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Egyptian bread: fire burning under the ashes

June 20, 2024 at 8:59 pm

A bread seller walks in front of Al-Azhar Mosque in central Cairo on March 23, 2018 [FETHI BELAID/AFP via Getty Images]

At a first glance, decision-makers in Egypt may think they have succeeded in raising the price of subsidised bread by 300 per cent, effective from the beginning of this month, June.

Perhaps the Egyptian ruling regime is under the illusion that the decision, which affects about 70 million Egyptians, will pass unnoticed, and that it will not have any aftermath effects, but its effects may be only temporarily hidden and can easily erupt at any sign of unrest.

Despite the calm that prevailed on the Egyptian streets following the decision, political sensors managed to detect a state of pent-up anger that is waiting for an opportunity to explode.

A historic high

In fact, the price of subsidised bread has not changed for more than 30 years; given Egyptians’ dire need for bread, which is a staple that is closely connected to life and almost being a lifeline. Thirteen years ago, during the revolution of 25 January, 2011, Egyptians chanted for bread, freedom and social justice, putting bread first.

This close connection of bread to life is accompanied by political and social sensitivity, as bread was the spark for the Bread Intifada, which witnessed widespread protests across the country on 18 and 19 January, 1977. That protest was against the decision of the late President, Mohamed Anwar Sadat, to raise the prices of bread and other food commodities.

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Bread is a staple in Egyptians’ meals, where Egypt produces about 270 million loaves of bread daily. It is the main item at the Egyptian table, and it is sufficient to feed any family if other simple items such as beans, cheese or potatoes were present as a dip.

Bread subsidy card holders receive five loaves of bread per day for each family member, at a price of 20 piasters per loaf ($0.0042), up from only five piasters per loaf before the decision.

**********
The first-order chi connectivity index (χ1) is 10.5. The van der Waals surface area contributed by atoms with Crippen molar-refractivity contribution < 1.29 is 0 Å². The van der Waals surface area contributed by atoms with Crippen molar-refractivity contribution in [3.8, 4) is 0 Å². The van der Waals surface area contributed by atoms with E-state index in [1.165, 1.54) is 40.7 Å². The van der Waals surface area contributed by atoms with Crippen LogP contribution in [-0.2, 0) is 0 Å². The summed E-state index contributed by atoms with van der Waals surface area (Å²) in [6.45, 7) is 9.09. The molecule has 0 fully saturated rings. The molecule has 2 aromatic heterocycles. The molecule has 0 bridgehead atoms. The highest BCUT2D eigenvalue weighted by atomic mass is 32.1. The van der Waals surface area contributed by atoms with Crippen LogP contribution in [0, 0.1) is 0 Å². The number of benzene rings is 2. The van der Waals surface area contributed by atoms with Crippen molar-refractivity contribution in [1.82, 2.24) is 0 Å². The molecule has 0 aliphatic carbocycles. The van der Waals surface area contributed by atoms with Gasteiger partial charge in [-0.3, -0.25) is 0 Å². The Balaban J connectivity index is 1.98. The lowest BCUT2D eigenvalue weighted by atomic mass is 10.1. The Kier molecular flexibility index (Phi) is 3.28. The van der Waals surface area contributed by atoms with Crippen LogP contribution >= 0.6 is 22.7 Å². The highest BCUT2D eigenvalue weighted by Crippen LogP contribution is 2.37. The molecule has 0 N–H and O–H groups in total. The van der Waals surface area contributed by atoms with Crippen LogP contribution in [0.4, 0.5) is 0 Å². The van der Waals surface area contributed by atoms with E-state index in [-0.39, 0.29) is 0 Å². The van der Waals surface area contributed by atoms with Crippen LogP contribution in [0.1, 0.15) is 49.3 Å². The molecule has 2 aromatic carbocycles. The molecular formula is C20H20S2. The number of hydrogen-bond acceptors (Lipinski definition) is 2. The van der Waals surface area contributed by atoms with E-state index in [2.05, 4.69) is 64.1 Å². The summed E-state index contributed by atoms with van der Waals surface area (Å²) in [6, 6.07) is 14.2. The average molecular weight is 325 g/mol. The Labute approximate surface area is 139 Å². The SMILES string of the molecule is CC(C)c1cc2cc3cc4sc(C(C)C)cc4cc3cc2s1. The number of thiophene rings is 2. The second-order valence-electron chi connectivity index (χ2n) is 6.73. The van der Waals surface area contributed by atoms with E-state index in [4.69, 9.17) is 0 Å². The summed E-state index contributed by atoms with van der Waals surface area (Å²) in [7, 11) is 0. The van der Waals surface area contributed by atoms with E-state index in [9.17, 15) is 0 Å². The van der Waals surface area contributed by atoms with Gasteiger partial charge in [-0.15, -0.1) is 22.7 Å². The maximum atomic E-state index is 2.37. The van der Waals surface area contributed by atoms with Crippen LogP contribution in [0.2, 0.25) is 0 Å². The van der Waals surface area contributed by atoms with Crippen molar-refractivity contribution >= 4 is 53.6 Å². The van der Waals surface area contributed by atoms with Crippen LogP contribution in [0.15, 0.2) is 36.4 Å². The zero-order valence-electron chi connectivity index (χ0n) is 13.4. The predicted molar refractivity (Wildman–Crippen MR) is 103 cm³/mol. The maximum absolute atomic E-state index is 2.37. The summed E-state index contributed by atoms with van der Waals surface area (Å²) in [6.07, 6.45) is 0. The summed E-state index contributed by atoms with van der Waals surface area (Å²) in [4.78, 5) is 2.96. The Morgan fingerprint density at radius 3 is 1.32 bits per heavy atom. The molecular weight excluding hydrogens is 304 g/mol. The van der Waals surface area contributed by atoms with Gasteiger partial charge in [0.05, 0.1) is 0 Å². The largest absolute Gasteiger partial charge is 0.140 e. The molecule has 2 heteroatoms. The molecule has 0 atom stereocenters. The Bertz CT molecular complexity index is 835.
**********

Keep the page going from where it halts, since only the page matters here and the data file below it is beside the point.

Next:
It is customary every day, before sunrise, to see men and women queuing in front of bakeries to get the bread allocated to their families to secure food for the day.

The importance of bread in Egypt became apparent in 2008, when dozens were killed because of crowding and quarrelling to get bread, during the crisis of the global increase in wheat prices, which was known at the time as the “bread martyrs”.

For decades, Egyptian governments have avoided changing the price of bread (5 piasters per loaf), but they have always reminded the people that each loaf of bread costs the state 1.25 pounds, with 100 billion loaves produced annually. Egyptian governments resorted to reducing its weight, gradually, from 150 grams to 90 grams, which was considered a trick to raise its price indirectly.

Iman Al-Sayed, a housewife, says that bread will now constitute a burden for her family’s budget, which is struggling to meet its basic needs, in the face of extremely high prices and increasingly rising prices.

President Abdel Fattah El-Sisi, in a bold move, and perhaps a risky one, raised the price of bread, not caring about the social or economic repercussions the decision would have.

About two years ago, El-Sisi compared the loaf of bread to cigarettes, saying that it was not reasonable to sell 20 loaves of bread for the price of one cigarette and that it had to stop. The opposition considered this statement an underestimation of what bread represents for Egyptians.

M.H, a government employee, commented sarcastically saying that they (the government) raised the price of poor people’s bread while, at the same time, they are building presidential palaces, the largest mosque, the largest church, the largest stadium, the largest opera and the largest flagpole. He considered the decision a painful blow to the poor, which may pave the way for a hungry revolution.

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A striking silence

Despite warnings and fears of a strong reaction, the decision did not arouse the anger of the Egyptians, and the country did not witness any protests or demonstrations. The opposition had hoped that the step would be met with a new bread uprising, but the matter did not go beyond criticism and sarcasm on social media, including denouncing the move and mockery of the promises of the President, who had previously promised the Egyptians not to touch the price of bread, when he declared in 2016 that the “price of bread has not and will not be touched.”